Preventing Recurrent Stroke
Recovery and rehabilitation after a stroke is often a major priority to both the stroke survivor and their caregivers. While it is good to have the goal of recovery in mind, it is also important to know that once a loved one has had a stroke, the possibility of another stroke occurring is increased.
Twenty-four percent of women and 42 percent of men are likely to have a recurrent stroke within five years.
Important ways for you or your loved one to prevent a new or recurrent stroke include a combination of lifestyle changes and medications.
Lifestyle Choices and Changes You Can Make
- Quitting smoking.Please visit this Website for tips and help with quitting smoking.
- Decreasing the amount of alcohol you consume. Generally, it is recommended that you drink no more than 1 drink per day if you are a woman, and 2 drinks per day if you are a man.
- Monitoring and controlling your blood pressure. The following Website provides you with 10 ways to lower your blood pressure without using medications. Keep in mind you should always take medications prescribed to you, and not discontinue any medications or treatments suddenly without asking your healthcare provider.
- Eat low-sodium foods. This link will take you to a Website showing you examples of high-salt and low-salt foods.
- Eat foods that are lower in fat. Here is a list of low-fat food choices.
- Exercise more often. Generally, adults need 2 hours and 30 minutes of moderate-intensity aerobic activity
(such as a brisk walk) and muscle-strengthening activities of all major muscle groups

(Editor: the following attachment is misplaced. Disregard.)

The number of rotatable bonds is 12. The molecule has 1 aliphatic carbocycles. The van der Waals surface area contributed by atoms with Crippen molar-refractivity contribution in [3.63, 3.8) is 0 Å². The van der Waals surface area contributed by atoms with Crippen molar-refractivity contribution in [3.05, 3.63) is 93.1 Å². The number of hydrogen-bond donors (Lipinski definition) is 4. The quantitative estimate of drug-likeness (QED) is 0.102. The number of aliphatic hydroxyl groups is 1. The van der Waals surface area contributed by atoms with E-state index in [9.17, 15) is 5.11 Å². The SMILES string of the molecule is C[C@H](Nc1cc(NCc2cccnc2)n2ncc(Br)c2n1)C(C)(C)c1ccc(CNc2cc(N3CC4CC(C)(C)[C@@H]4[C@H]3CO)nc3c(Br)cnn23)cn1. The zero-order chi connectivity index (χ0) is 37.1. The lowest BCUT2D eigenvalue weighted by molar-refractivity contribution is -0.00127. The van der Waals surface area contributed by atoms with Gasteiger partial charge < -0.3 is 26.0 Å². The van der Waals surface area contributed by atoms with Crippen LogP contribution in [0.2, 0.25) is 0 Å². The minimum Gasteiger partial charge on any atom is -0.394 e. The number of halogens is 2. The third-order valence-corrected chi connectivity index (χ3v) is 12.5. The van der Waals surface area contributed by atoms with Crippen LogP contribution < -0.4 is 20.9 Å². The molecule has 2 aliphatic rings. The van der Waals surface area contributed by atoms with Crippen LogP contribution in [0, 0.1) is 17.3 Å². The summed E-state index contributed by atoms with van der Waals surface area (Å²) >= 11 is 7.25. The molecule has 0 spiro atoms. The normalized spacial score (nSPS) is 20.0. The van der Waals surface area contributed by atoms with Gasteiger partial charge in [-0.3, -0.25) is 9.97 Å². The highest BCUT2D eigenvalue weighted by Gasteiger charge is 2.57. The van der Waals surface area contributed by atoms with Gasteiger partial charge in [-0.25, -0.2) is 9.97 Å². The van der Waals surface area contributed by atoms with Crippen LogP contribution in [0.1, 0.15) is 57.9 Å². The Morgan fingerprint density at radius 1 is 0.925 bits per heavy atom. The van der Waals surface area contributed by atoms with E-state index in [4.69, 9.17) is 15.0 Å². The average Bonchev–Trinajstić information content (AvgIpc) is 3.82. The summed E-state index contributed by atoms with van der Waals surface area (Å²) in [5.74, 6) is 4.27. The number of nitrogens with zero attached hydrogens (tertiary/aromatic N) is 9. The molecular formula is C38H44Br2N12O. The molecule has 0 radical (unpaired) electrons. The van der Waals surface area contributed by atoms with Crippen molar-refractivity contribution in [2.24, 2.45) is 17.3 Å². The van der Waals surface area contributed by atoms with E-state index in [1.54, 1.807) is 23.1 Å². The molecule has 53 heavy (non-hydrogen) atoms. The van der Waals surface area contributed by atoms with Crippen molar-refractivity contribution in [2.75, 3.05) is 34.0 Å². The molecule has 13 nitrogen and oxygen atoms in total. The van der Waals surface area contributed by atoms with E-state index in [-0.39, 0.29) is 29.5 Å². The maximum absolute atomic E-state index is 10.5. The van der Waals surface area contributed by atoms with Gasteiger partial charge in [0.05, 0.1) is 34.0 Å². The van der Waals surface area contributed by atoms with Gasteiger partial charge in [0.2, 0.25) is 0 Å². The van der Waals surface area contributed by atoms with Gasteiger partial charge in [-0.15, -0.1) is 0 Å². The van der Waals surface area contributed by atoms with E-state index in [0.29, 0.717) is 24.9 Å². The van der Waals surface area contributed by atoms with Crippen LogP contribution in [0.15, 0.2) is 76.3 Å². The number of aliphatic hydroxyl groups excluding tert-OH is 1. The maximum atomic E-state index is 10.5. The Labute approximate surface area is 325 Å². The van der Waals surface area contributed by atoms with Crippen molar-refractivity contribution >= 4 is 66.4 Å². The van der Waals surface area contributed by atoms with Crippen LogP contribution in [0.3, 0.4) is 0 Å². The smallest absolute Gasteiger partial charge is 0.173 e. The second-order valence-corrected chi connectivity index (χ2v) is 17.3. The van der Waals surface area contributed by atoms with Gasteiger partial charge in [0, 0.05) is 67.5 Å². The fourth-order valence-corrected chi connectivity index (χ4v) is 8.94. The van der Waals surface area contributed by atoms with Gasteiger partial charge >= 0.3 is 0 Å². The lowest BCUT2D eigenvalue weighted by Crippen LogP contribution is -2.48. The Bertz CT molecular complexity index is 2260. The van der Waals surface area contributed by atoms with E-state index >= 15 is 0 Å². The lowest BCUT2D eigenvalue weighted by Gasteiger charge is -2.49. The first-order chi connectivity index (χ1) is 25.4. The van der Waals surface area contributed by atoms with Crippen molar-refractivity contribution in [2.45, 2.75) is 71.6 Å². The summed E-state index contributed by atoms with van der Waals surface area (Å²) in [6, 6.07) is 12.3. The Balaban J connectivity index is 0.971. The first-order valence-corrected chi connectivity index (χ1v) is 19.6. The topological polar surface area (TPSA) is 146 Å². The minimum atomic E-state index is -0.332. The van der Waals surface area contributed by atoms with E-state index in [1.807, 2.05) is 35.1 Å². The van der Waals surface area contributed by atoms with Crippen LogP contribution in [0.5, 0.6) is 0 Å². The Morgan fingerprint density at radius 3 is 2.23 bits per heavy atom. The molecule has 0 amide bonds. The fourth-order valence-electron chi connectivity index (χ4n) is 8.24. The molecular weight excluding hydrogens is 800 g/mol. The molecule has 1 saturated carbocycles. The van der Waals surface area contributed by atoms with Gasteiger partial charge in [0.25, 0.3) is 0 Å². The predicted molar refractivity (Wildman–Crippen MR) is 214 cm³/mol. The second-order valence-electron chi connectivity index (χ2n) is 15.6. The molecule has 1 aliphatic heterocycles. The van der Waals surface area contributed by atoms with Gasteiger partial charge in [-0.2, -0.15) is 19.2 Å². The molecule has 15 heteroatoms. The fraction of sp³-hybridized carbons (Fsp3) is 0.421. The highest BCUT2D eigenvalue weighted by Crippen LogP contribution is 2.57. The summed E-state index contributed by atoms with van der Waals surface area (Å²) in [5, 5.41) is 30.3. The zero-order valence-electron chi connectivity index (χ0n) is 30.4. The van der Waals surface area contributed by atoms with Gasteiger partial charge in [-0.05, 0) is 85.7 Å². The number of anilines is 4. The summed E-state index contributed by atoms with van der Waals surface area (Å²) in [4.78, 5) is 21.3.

(legs, hips, back, abdomen, chest, shoulders and arms) total per week. If you are
unable to stand or walk, many exercises can be done while seated. Ask your healthcare provider about the ideal amount of exercise that is right for
you before starting any new exercise routine.
- Weight Management. Staying at a healthy weight is a very important factor to preventing another stroke. Please visit this website to learn more about weight management.
Medications to Decrease the Risk of Recurrent Stroke
Here are Websites that list medications and their side effects that your healthcare provider might prescribe for you to decrease the risk of another stroke. This list includes:
- Blood Thinning Medications
- Drugs to Control High Cholesterol
- Types of Blood Pressure Medications
- Side Effects of Blood Pressure Medications
Stroke Risk Factors You Can’t Change
Unfortunately, some risk factors for preventing a recurrent stroke are unable to be changed by you. These risk factors include:
- Male gender. Men are more likely than women to have a first time and recurrent strokes.
- African-American race. African-Americans have a higher incidence of stroke than any other race.
- Being over the age of 55 years.
- Having a history of diabetes.
- Having a family history of stroke
The following are websites that can give you more information about preventing recurrent stroke.
American Heart Association. (2011). Losing weight. Retrieved from http://www.heart.org/HEARTORG/GettingHealthy/WeightManagement/LosingWeight/Losing-Weight_UCM_307904_Article.jsp#.T3Xc1nh-Q20.
Bergman, D. (2011). Preventing cerebrovascular events in patients with stroke or transient ischemic attack: The current data. American Academy of Nurse Practitioners, 20(12), 659-666.
Centers for Disease Control and Prevention. (2011). Alcohol and public health. Retrieved from http://www.cdc.gov/alcohol/faqs.htm#moderateDrinking.
MacDougall, N., J. J., Amarasinghe, S., & Muir, K., W. (2009). Secondary prevention of stroke. Expert Review of Cardiovascular Therapy, 7(9), 1103-1115.
National Institute of Neurological Disorders and Stroke. (2012). Brain basics: Preventing stroke. Retrieved from http://www.ninds.nih.gov/disorders/stroke/preventing_stroke.htm
National Stroke Association. (2012). Recurrent stroke prevention resources. Retrieved from http://www.stroke.org/site/PageServer?pagename=rsp
Developed in 2012 by Jamie M. Neal, BSN, RN at the University of Toledo for Caring-Web©.